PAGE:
By Jacob Sahms
Ben Davies is everywhere. The one-time decathlete, who found his acting breakthrough in Courageous with Sherwood Pictures, has three films in theaters in the next six months. The competitive nature that drives Davies is matched by his love for Jesus, and it shows up in the roles he chooses. To help dig into the backstory of I’m Not Ashamed, Christian Cinema caught up with him on a sunny day in mid-October.
Having just seen Davies in both I’m Not Ashamed and The Matchbreaker in the last week, I asked about the segway from one dramatic role to another, lighter piece. With a chuckle, Davies told me that moving from the heavy, weighty piece to a romantic comedy was refreshing. In fact, he had been practicing for a variety of roles since his mother started a talent company when he was born. But sports were where he first thought he would make his mark.
“Sometimes, the best thing is unanswered prayers,” Davies told me. “I suffered a potentially career-ending injury, and had nine months of my coaches not being able to tell me what to do. I remember being very upset, and people were praying for my healing. But the thing is, we never know the plans God has for us.”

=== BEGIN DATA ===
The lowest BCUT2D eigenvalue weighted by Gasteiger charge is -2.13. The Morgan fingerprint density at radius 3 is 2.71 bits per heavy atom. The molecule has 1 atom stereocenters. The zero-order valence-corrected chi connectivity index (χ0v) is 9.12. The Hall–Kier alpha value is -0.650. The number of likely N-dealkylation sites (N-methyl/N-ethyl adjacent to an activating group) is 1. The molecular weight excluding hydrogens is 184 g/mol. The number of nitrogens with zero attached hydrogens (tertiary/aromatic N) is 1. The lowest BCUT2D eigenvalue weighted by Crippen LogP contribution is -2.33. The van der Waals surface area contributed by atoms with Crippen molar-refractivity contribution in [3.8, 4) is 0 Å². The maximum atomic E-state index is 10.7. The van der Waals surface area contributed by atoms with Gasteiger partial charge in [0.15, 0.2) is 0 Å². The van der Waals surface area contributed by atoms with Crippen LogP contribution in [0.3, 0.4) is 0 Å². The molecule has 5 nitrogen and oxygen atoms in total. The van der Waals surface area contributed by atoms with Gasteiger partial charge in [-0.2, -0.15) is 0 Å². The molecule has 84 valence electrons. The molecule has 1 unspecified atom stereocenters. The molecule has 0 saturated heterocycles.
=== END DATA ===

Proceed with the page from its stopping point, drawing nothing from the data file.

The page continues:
When his agent told him about an audition at a local church, Davies showed up in a sling, and earned his spot in the Kendrick Brothers’ film. It set the stage for a filmography that set the stage for sixteen feature-length film roles in the last five years. As a believer, Davies said that he wanted to “do films that are of value and inspire people, that provide a level of enjoyment.”
“I’m first and foremost looking for a great story, and I want to be entertained,” the actor mused. “A movie should leave you laughing, crying, and move you in the end, like a rollercoaster ride. It’s not about slapping Jesus on a film, using it like a cheap gimmick.”
Davies is clear that I’m Not Ashamed is more than a gimmick, and as he warmed to the subject, his passion for the project was evident.
“The movie isn’t a documentary; we hope that people will be entertained. But getting the movie made was nothing short of a miracle. It’s all about God worked through the least and the last to tell this story,” Davies expounded.
“The only thing I had visually of my character was a brief clip of CNN from Rachel’s funeral. We had the personal journal she passed back and forth with him. But Masey, the director, and I worked through it to make sure we were doing it justice.”
Davies believed that the production had to trust God in the right place and the right time, but the end result was that the real-life people from Rachel’s life found themselves using terms like “living memory” when watching the film.
“Rachel drew her six-year-old hand on the back of a bureau, and prayed that God would use her to touch millions of people,” Davies said. “When this film comes out on October 21, we hope even more people will see her faith.”